TAMMAC uses memory unit from Smiths

Engineers at the Boeing Co. in St. Louis needed a memory subsystem for the Tactical Aircraft Moving Map Capability (TAMMAC) system. They found their answer with the Advanced Memory Unit (AMU), a Flash EPROM-based data transfer and recording system from Smiths Industries Aerospace in Grand Rapids, Mich.

Jan 1st, 1998

Engineers at the Boeing Co. in St. Louis needed a memory subsystem for the Tactical Aircraft Moving Map Capability (TAMMAC) system. They found their answer with the Advanced Memory Unit (AMU), a Flash EPROM-based data transfer and recording system from Smiths Industries Aerospace in Grand Rapids, Mich.

The TAMMAC system, which scientists at the U.S. Navy and Boeing developed, will go on most U.S. Navy fixed-wing aircraft and helicopters. The system consists of two subsystems: the Smiths system and the Digital Map System from Harris Corp. in Melbourne, Fla.

The AMU is an inexpensive commercial-off-the shelf component that is small enough to be removed easily from the aircraft, says Ervin Pagel, TAMMAC project engineer at Boeing. The device uses a PowerPC 603e processor with Ada software. It also has a memory capacity of 85 megabytes compared to one megabyte for the previous system.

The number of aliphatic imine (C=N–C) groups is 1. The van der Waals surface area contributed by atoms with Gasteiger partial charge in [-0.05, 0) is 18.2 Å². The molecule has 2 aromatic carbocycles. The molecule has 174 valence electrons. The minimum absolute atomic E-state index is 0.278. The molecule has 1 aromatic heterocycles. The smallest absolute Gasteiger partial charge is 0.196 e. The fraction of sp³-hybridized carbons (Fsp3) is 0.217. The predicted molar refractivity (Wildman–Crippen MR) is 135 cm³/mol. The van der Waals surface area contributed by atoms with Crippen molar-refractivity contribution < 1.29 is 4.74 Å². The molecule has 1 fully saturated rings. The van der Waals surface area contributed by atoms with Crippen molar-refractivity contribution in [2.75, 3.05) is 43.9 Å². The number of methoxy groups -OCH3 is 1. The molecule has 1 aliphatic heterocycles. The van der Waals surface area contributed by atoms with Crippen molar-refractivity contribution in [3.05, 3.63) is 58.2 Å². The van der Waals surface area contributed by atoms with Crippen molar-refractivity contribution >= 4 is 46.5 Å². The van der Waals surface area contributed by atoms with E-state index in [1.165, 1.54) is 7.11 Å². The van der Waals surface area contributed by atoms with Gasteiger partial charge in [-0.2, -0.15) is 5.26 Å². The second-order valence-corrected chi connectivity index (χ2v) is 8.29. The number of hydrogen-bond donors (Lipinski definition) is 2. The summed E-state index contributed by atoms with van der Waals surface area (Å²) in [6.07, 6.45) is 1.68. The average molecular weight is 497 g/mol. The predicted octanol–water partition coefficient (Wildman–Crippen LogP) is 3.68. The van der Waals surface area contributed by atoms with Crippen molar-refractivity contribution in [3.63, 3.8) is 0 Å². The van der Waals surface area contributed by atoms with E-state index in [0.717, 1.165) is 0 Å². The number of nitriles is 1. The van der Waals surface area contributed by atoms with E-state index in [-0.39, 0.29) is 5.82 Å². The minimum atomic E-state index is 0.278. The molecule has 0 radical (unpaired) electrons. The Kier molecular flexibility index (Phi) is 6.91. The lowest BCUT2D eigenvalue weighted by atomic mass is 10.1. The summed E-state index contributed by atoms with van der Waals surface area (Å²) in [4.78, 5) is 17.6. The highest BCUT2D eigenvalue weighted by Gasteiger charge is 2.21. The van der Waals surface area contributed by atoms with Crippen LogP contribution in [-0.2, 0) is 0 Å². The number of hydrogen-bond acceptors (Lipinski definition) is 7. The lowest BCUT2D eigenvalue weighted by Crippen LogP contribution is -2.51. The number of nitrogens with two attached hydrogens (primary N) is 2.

The Smiths device operates on a standard aircraft MIL-STD-1553B communications bus and a High Speed Interface Bus over which the AMU and the Digital Map System will communicate.

The AMU introduces new portable PC Card (credit card size) memory media, two of which are used within the device. The PC cards will also interface with the U.S. Navy`s Tactical Aircraft Mission Planning System. The AMU is designed to replace earlier U.S. Navy Data Storage Set and Mission Data Loader equipment, and fit into the same installation envelope. - J.M.

For more information contact Jennifer Villarreal at Smiths by phone at 616- 241-8643, by fax at 616-241-7318, by mail at 4141 Eastern Ave., S.E., Grand Rapids, Mich., 49518-8727, or on the World Wide Web at http://www.smithsind-aerospace.co.uk/.

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